Google Summer of Code 2021 - Call for Proposals

Hi All,

@SGB would like to call attention to an opportunity to participate in Google’s Summer of Code program 2021.

At a high level, this would connect student coders with mentors in Stan’s developer community. The mentors would supervise students as they work on development projects.

Some details:

If you are a developer, have a project in mind, and would like to participate, please do the following:

  • Find another developer or two who are willing to serve as a mentor.
  • Please submit a brief proposal with the following information:
    • Your names, project title, brief general project description (one or two lines).
    • Detailed project description.
    • Aims/expected outcomes of the project.
    • Technical skills required/preferred.
    • What can the student expect their contribution to be and what skills they hope to learn/improve.
    • A difficulty rating of easy/medium/hard

Please ensure that the project can be completed during the 10 week period. Previously, NumFOCUS recommended as a rule of thumb that the proposed project should be able to be finished by the mentors within a week or so.

Here is a nice example of such a proposal from our participation a few years ago: gsoc/ at master · numfocus/gsoc · GitHub

SGB will meet to review proposals and forward approved proposals to NumFOCUS, which will submit a single application that includes these Stan projects alongside those from other NumFOCUS organizations.

NumFOCUS has asked that we submit project ideas to them in the next 2 weeks, so please respond to this thread with a link to your proposal by 2021-01-24T05:00:00Z to give SGB sufficient time to review.

It seems that a .md file hosted on GitHub is the ideal format. NumFOCUS has a template that you can use as a guide here: gsoc/ at master · numfocus/gsoc · GitHub

Arman Oganisian


I posted in another thread that it would be helpful to get some students to survey users from various fields to collect in-use models, clean/optimize them and add them to posteriorDB for more robust benchmarking.

I’m not a dev, but would be happy to help supervise students.


Hi Mike,

Just looked through that thread - it seems like an impactful project for the community! If you do find one or two others (maybe including a developer?) to supervise this project, please do submit a proposal. The program recommends 2-3 mentors per student.

We would be happy to review the proposal in our next SGB meeting. Let me know if you have any questions!

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Let me know if any of these are of interest and I can get some people together to put the proposals through.

  1. There’s a thread about LambertW transforms that I’d say is medium difficulty and the student could work with me and @stevebronder . Adding Lambert W Transforms to Stan?.

  2. Tangentially related to posteriorDB is the helpful functions repository. @bbbales2 mentions a packages/namespaces/tests structure. It depends on how we scope this on the difficulty level. It could be easy if it is just combing through discourse, google, stackoverflow, github, etc. and gathering a bunch of UDFs to put in a repo. Or hard if it is doing the namespaces and overloading. Though I think the impact of the hard route is much higher, plus they’d just have to put in a few examples with tests to show how to add to the repo. I’ll nominate @bbbales2 to oversee the project (I can help to) and have him add anyone else who maybe interested and able to help.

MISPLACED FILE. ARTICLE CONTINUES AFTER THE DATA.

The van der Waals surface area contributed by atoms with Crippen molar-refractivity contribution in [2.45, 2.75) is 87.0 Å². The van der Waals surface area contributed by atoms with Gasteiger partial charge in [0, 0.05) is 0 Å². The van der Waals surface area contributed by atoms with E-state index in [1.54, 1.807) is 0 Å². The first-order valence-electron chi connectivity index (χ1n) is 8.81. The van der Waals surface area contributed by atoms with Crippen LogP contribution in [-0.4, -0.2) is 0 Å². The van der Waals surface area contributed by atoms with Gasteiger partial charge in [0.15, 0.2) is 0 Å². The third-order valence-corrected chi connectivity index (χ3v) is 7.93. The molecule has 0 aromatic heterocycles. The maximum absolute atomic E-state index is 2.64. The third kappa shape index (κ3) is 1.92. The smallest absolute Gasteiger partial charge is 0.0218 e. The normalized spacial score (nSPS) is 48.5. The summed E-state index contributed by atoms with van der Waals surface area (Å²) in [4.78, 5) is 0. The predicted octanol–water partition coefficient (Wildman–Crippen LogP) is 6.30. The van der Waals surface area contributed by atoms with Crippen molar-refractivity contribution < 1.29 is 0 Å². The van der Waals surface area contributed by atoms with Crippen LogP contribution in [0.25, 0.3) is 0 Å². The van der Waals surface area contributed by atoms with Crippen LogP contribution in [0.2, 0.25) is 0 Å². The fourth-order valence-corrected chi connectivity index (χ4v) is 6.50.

Great idea! @mans_magnusson would you be interested? I can help making the plan, but I’m not able to commit to supervise during the summer.

EDIT: somehow the first post was scrambled


+1 to this.

SGB reviewed during our meeting today and we like these ideas. It’s great to see enthusiasm for participating. We feel it will be an effective way to engage students and grow the community.

So here is a tentative list of projects with proposed mentors.

It would be great if each proposed mentor replies here and confirms availability to mentor should we successfully recruit students for these projects through GSoC. Just want to be upfront that this seems to be a non-trivial time commitment - keep the following in mind:

  • Students will be with us for 10 weeks, 175 hrs. Most of this time will be spent coding and not with the mentor, but mentors must be available throughout to meet and guide students as needed to complete the project.
  • It seems mentors will also be writing evaluations for students as per GSoC’s requirements.
  • Mentors should put in significant time into defining a proper scope for each project with clear milestones for the student and managing progress accordingly.
  • Please do look over the GSoC’s mentor guide: What is Google Summer of Code? | Google Summer of Code Guides .

Once we have confirmed mentors, we can begin work on our “ideas page” - which will describe each of the projects as per the template in my initial post. Our ideas page will be linked here along with other NumFOCUS orgs (see PyMC3’s page as an example): gsoc/ at master · numfocus/gsoc · GitHub.